Queen of Vaudeville in the Wall Street Journal

Andrew L. Erdman’s Queen of Vaudeville: The Story of Eva Tanguay was given a glowing review in the Wall Street Journal. Andy Battaglia writes:

“Tanguay was certainly a ‘new woman,’ critical of the trappings of marriage (‘wedding bells don’t sound like music to me,’ she once said). She devoted her career to scrambling conventions of sex, gender, morality and decorum of all kinds. Yet Mr. Erdman’s book reminds us it doesn’t always pay to be ahead of one’s time. Tanguay’s star began to fade as vaudeville lost sway to the burgeoning culture of cinema. She starred in one ill-suited feature film, the 1917 silent ‘The Wild Girl,’ and after her 1947 death served as the subject of a bumbling biopic, ‘The I Don’t Care Girl,’ that consigned her to a fate of being misremembered when she was remembered at all.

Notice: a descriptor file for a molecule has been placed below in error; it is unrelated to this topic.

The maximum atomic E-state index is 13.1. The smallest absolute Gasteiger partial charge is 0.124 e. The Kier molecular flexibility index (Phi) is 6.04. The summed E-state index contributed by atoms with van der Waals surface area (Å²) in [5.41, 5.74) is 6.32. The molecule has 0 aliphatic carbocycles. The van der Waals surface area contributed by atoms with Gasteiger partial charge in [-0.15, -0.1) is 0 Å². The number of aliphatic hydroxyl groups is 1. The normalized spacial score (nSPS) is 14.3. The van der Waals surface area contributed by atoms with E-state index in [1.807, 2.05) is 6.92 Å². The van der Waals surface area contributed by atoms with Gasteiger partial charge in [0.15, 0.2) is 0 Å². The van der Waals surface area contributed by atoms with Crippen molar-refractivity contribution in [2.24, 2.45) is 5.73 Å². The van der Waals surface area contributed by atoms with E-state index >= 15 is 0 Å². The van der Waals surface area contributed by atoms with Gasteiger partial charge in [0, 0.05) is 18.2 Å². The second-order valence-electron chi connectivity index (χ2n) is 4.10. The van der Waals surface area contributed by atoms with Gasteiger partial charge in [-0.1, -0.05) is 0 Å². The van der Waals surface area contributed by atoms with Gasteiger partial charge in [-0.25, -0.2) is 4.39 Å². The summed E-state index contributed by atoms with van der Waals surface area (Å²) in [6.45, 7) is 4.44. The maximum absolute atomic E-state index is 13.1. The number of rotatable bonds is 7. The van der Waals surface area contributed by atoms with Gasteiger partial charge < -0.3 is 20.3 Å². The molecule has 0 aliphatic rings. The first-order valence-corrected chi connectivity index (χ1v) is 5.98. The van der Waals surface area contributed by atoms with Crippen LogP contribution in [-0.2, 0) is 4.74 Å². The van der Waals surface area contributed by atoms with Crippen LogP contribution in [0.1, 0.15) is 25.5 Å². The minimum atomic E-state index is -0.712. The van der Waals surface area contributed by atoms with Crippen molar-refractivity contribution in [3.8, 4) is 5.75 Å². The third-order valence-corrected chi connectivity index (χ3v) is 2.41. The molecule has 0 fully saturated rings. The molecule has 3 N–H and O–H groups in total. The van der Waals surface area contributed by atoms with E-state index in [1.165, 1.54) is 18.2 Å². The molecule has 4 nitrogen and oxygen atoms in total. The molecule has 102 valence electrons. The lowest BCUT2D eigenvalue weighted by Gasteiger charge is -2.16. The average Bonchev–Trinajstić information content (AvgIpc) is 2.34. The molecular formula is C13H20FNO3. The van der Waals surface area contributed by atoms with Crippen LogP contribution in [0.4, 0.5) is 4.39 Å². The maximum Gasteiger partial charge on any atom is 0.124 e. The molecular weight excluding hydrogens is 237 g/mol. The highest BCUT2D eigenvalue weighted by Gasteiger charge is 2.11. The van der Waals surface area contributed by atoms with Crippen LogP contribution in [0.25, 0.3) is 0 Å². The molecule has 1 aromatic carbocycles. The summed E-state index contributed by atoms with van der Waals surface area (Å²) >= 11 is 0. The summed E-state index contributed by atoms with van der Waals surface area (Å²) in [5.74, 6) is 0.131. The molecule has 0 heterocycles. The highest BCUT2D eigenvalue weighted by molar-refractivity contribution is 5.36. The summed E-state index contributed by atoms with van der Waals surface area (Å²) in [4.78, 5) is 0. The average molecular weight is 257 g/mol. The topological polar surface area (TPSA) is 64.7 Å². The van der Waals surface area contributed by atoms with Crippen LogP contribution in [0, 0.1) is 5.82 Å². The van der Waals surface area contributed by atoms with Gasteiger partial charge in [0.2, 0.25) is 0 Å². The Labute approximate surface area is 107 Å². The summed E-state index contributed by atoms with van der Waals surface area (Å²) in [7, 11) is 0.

“Welcome, then, this valuable, vivacious corrective.”

Queen of Vaudeville in the Wall Street Journal